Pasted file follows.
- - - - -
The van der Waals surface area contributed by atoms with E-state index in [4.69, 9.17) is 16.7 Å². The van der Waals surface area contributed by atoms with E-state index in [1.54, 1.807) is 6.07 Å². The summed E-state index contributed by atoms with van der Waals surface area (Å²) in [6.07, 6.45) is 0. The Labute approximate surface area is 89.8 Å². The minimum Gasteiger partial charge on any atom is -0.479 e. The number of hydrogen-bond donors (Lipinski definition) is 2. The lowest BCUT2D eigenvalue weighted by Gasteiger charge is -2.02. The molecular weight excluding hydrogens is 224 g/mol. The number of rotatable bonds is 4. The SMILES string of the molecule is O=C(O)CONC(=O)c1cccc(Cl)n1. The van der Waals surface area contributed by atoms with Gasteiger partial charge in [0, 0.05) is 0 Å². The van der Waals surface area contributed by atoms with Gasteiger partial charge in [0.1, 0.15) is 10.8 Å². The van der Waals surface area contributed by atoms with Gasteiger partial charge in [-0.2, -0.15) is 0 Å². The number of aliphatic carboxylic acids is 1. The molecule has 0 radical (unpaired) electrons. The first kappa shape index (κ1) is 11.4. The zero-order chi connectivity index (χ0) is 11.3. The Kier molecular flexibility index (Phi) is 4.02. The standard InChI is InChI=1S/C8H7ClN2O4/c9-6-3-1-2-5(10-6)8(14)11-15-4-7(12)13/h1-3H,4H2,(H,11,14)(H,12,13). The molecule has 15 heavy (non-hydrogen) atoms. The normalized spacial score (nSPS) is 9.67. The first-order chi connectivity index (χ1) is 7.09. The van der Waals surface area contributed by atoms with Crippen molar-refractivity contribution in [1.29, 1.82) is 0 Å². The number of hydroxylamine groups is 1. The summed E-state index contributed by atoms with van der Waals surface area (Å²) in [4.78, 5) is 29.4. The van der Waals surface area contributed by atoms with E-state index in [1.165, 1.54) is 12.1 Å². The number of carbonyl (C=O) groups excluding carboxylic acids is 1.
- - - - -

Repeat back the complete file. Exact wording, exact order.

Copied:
The van der Waals surface area contributed by atoms with E-state index in [4.69, 9.17) is 16.7 Å². The van der Waals surface area contributed by atoms with E-state index in [1.54, 1.807) is 6.07 Å². The summed E-state index contributed by atoms with van der Waals surface area (Å²) in [6.07, 6.45) is 0. The Labute approximate surface area is 89.8 Å². The minimum Gasteiger partial charge on any atom is -0.479 e. The number of hydrogen-bond donors (Lipinski definition) is 2. The lowest BCUT2D eigenvalue weighted by Gasteiger charge is -2.02. The molecular weight excluding hydrogens is 224 g/mol. The number of rotatable bonds is 4. The SMILES string of the molecule is O=C(O)CONC(=O)c1cccc(Cl)n1. The van der Waals surface area contributed by atoms with Gasteiger partial charge in [0, 0.05) is 0 Å². The van der Waals surface area contributed by atoms with Gasteiger partial charge in [0.1, 0.15) is 10.8 Å². The van der Waals surface area contributed by atoms with Gasteiger partial charge in [-0.2, -0.15) is 0 Å². The number of aliphatic carboxylic acids is 1. The molecule has 0 radical (unpaired) electrons. The first kappa shape index (κ1) is 11.4. The zero-order chi connectivity index (χ0) is 11.3. The Kier molecular flexibility index (Phi) is 4.02. The standard InChI is InChI=1S/C8H7ClN2O4/c9-6-3-1-2-5(10-6)8(14)11-15-4-7(12)13/h1-3H,4H2,(H,11,14)(H,12,13). The molecule has 15 heavy (non-hydrogen) atoms. The normalized spacial score (nSPS) is 9.67. The first-order chi connectivity index (χ1) is 7.09. The van der Waals surface area contributed by atoms with Crippen molar-refractivity contribution in [1.29, 1.82) is 0 Å². The number of hydroxylamine groups is 1. The summed E-state index contributed by atoms with van der Waals surface area (Å²) in [4.78, 5) is 29.4. The van der Waals surface area contributed by atoms with E-state index in [1.165, 1.54) is 12.1 Å². The number of carbonyl (C=O) groups excluding carboxylic acids is 1.